Whereas the majority of asbestos is exported to developing countries, which may not have the legislative or policy framework in place to practice safe use, handling and disposal of asbestos;
Acknowledging thatfive of the six known forms of asbestos with the exception of chrysotile asbestos are listed in Annex III of the Rotterdam Convention on the Prior Informed Consent Procedure for Certain Hazardous Chemicals and Pesticides in International Trade;
Acknowledging that the Rotterdam Convention provides mechanisms for Parties to exchange information on toxic substances and seek prior informed consent from importing states before exports of toxic substances are permitted;
Whereas in 2011, there was still a lack of agreement by a handful of countries, including Ukraine, Kazakhstan, Kyrgyzstan, Viet Nam and Canada, to add chrysotile asbestos to Annex III of the Rotterdam Convention and whereas this failure will deprive workers and consumers in importing states, particularly for developing countries of information on health and safety protections and on proper handling for others who use products containing asbestos; and
Whereas the Province of Quebec in Canada has imminent plans to reopen and expand their asbestos mining operations.
 
 
Therefore be it urgently resolved, that Prime Minister Stephen Harper for Canada and President Barack Obama for the United States, immediately endorse a plan of action for North America for the elimination and prevention of asbestos-related diseases by:
• stopping the North American production and use of all types of asbestos;
• ending the North American export of asbestos to the developing world;
• replacing asbestos use with safe substitutes;
• developing economic and technological mechanisms to stimulate the swift  replacement of asbestos and its use in products throughout North America and the developing world;
• supporting asbestos producing communities and workers in just transition to sustainable alternative industries;
• taking measures to prevent exposure to asbestos still in place and during asbestos removal and disposal;
• supporting and improving early diagnosis, treatment, social and medical rehabilitation of asbestos victims;
• establishing North American registries of exposure locations and of people with past and/or current exposures to asbestos; and
• calling upon United Nations Secretary-General Ban Ki-moon and the UN to promote a global declaration embracing these same goals.

To arrange for an interview, please contact:
Fe de Leon, 416-960-2284 ext. 223
 
On-line:
Support the petition as an organization or an individual by visiting: http://bit.ly/vgtBeX (individuals) and http://bit.ly/u13Igz (organizations)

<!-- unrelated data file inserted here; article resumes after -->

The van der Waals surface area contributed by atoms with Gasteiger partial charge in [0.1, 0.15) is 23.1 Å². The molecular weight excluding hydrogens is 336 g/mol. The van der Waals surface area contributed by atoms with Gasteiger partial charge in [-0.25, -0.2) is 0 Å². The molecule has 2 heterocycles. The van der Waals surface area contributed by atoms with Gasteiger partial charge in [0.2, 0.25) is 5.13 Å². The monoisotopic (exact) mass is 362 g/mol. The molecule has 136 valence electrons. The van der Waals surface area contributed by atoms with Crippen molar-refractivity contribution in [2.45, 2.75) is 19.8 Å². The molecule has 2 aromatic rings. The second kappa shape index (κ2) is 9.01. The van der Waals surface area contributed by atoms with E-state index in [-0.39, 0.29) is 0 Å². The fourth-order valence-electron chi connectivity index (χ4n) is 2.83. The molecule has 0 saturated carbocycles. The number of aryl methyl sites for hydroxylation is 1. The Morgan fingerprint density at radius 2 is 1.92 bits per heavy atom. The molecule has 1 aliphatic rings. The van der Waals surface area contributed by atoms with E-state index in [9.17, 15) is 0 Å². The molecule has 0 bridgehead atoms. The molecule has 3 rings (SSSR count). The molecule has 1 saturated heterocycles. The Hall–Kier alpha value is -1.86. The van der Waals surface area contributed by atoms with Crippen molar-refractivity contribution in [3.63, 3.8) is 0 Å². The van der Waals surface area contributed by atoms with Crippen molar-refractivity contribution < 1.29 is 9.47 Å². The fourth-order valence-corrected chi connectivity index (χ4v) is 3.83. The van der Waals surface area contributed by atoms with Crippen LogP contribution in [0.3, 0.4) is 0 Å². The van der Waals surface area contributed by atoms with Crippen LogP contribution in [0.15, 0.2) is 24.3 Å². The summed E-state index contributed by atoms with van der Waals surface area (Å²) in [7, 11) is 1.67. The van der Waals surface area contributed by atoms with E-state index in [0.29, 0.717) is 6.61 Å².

About the Canadian Environmental Law Association:  CELA is a non-profit, public interest organization established in 1970 to use existing laws to protect the environment and to advocate environmental law reforms. It is also a free legal advisory clinic for the public, and will act at hearings and in courts on behalf of citizens or citizens’ groups who are otherwise unable to afford legal assistance.  CELA is funded by Legal Aid Ontario.


--
Fe de Leon,
Researcher,
Canadian Environmental Law Association,
130 Spadina Ave., Ste. 301,
Toronto, ON   M5V 2L4
Tel.: 416-960-2284 ext. 223,
Fax: 416-960-9392,
E-mail: deleonf@cela.ca

Visit our web sites:
on CELA at www.cela.ca

on our Resource Library at www.ecolawinfo.org

on Pollution at www.PollutionWatch.org

on Source Water Protection at www.thewaterhole.ca

on Canadian Partnership for Children's Health and Environment at
www.healthyenvironmentforkids.ca

Lundi, le 12 décembre, le Ministre de l’environnement Peter Kent a annoncé la décision que notre pays ne suivra plus le protocole de Kyoto, disant qu’il ‘’ne représente pas la voie à suivre pour le Canada’’.

Quelle est la voie à suivre?Quel est le plan d'action? Pourquoi nous ne sommes pas ensemble à réfléchir à d’autres moyens afin d’être plus conscient de l’énergie ? Comment allons-nous inversée le changement climatique? Est-ce que c’est en gardant les sables bitumineux de L’Alberta? Je ne le pense pas.


Kent dit que ‘’le Canada ne peut pas le faire seul’’-oui c’est vrai mais nous tirer hors du protolcole de Kyoto n’amélioré pas la situation du changement climatique non plus.

Voici quelques liens intéressants au sujet de cette nouvelle :
13 décembre 2011-Le Devoir ''Ottawa envoie Kyoto aux oubliettes''
13 décembre 2011-The Gardian,United Kingdom-Video-''Canada withdraws from Kyoto protocol on climate change''
12 décembre 2011-National Post-''Canada pulling out of Kyoto accord''
13 décembre 2011-The Globe and Mail-‘’ So, we’re out of Kyoto. What next?’’

le lundi, 28 novembre 2011 15:41

Budget vert 2012

Une coalition de groupes environmental national ont publiés des recommendations pour un budget vert pour le gouvernement général. Le budget couvre des questions comme 1)Espèces en danger d'extinction 2) Ressources d'eau douce 3) l'éfficacité énergétique et 4) la réforme des subventions des fossiles combustible.

 

Cliquez ici pour le budget vert en français (budget 2012 n'est pas encore disponible )

Cliquez ici pour lire le budget vert 2012 qui n'est disponible qu'en anglais pour l'instant.

Les audiences de la Commission canadienne de sûreté nucléaire de sécurité pour la licence d'exploitation pour redémarrer Lepreau sont cette semaine à Saint John. Ils peuvent également être suivie en direct par le biais de webdiffusion. Le chapitre de Saint John du Conseil de conservation a travaillé dur pour se préparer à ces audiences et leur intervention est disponible. Cliquez ici pour de l'information et des fichiers additionnels .

Le rapport du groupe de travail des terres de la couronne, présidée par Norm Betts, a été été rendu public par le ministère des Ressources naturelles. Le ministère invite le public à faire des commentaires avec une date limite du 13 Janvier. Cliquez ici pour le rapport.

le vendredi, 28 octobre 2011 14:01

Appel à l'action et contribution du RCEN

Le Réseau Environmental Canadien (RCEN) fait un appel à l’action. Afin de pouvoir gardez ses portes ouvertes, il invite les gens à faire des dons.